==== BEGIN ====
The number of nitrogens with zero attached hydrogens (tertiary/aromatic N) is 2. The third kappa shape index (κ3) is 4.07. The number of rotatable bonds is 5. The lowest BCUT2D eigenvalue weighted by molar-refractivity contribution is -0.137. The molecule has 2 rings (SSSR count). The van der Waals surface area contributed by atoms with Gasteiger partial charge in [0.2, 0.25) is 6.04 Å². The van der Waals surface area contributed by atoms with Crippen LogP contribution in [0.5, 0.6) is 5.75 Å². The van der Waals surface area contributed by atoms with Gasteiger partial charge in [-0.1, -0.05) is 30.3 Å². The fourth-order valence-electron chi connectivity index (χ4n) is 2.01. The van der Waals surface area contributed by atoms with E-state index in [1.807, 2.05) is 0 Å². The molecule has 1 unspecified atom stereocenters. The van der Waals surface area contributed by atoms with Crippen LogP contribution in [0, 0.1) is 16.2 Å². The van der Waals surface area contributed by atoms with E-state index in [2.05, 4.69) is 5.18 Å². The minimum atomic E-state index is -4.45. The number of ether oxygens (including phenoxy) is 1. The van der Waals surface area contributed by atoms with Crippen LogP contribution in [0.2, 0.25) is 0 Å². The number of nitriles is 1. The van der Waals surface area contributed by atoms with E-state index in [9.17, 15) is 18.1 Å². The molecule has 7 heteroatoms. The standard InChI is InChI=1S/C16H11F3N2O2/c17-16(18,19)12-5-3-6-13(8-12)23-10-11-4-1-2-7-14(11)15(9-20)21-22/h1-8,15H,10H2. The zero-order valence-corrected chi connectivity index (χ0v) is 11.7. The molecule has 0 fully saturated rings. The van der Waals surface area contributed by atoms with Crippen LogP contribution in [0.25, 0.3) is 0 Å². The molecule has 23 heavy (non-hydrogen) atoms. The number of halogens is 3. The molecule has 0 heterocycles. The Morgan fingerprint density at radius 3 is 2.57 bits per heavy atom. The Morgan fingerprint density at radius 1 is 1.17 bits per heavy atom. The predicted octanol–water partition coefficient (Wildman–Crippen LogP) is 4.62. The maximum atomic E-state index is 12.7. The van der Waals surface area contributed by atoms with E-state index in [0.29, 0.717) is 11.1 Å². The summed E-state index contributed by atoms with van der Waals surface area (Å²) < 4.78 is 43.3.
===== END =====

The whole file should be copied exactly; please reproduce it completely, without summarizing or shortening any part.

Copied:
The number of nitrogens with zero attached hydrogens (tertiary/aromatic N) is 2. The third kappa shape index (κ3) is 4.07. The number of rotatable bonds is 5. The lowest BCUT2D eigenvalue weighted by molar-refractivity contribution is -0.137. The molecule has 2 rings (SSSR count). The van der Waals surface area contributed by atoms with Gasteiger partial charge in [0.2, 0.25) is 6.04 Å². The van der Waals surface area contributed by atoms with Crippen LogP contribution in [0.5, 0.6) is 5.75 Å². The van der Waals surface area contributed by atoms with Gasteiger partial charge in [-0.1, -0.05) is 30.3 Å². The fourth-order valence-electron chi connectivity index (χ4n) is 2.01. The van der Waals surface area contributed by atoms with E-state index in [1.807, 2.05) is 0 Å². The molecule has 1 unspecified atom stereocenters. The van der Waals surface area contributed by atoms with Crippen LogP contribution in [0, 0.1) is 16.2 Å². The van der Waals surface area contributed by atoms with E-state index in [2.05, 4.69) is 5.18 Å². The minimum atomic E-state index is -4.45. The number of ether oxygens (including phenoxy) is 1. The van der Waals surface area contributed by atoms with Crippen LogP contribution in [0.2, 0.25) is 0 Å². The number of nitriles is 1. The van der Waals surface area contributed by atoms with E-state index in [9.17, 15) is 18.1 Å². The molecule has 7 heteroatoms. The standard InChI is InChI=1S/C16H11F3N2O2/c17-16(18,19)12-5-3-6-13(8-12)23-10-11-4-1-2-7-14(11)15(9-20)21-22/h1-8,15H,10H2. The zero-order valence-corrected chi connectivity index (χ0v) is 11.7. The molecule has 0 fully saturated rings. The van der Waals surface area contributed by atoms with Crippen LogP contribution in [0.25, 0.3) is 0 Å². The molecule has 23 heavy (non-hydrogen) atoms. The number of halogens is 3. The molecule has 0 heterocycles. The Morgan fingerprint density at radius 3 is 2.57 bits per heavy atom. The Morgan fingerprint density at radius 1 is 1.17 bits per heavy atom. The predicted octanol–water partition coefficient (Wildman–Crippen LogP) is 4.62. The maximum atomic E-state index is 12.7. The van der Waals surface area contributed by atoms with E-state index in [0.29, 0.717) is 11.1 Å². The summed E-state index contributed by atoms with van der Waals surface area (Å²) < 4.78 is 43.3.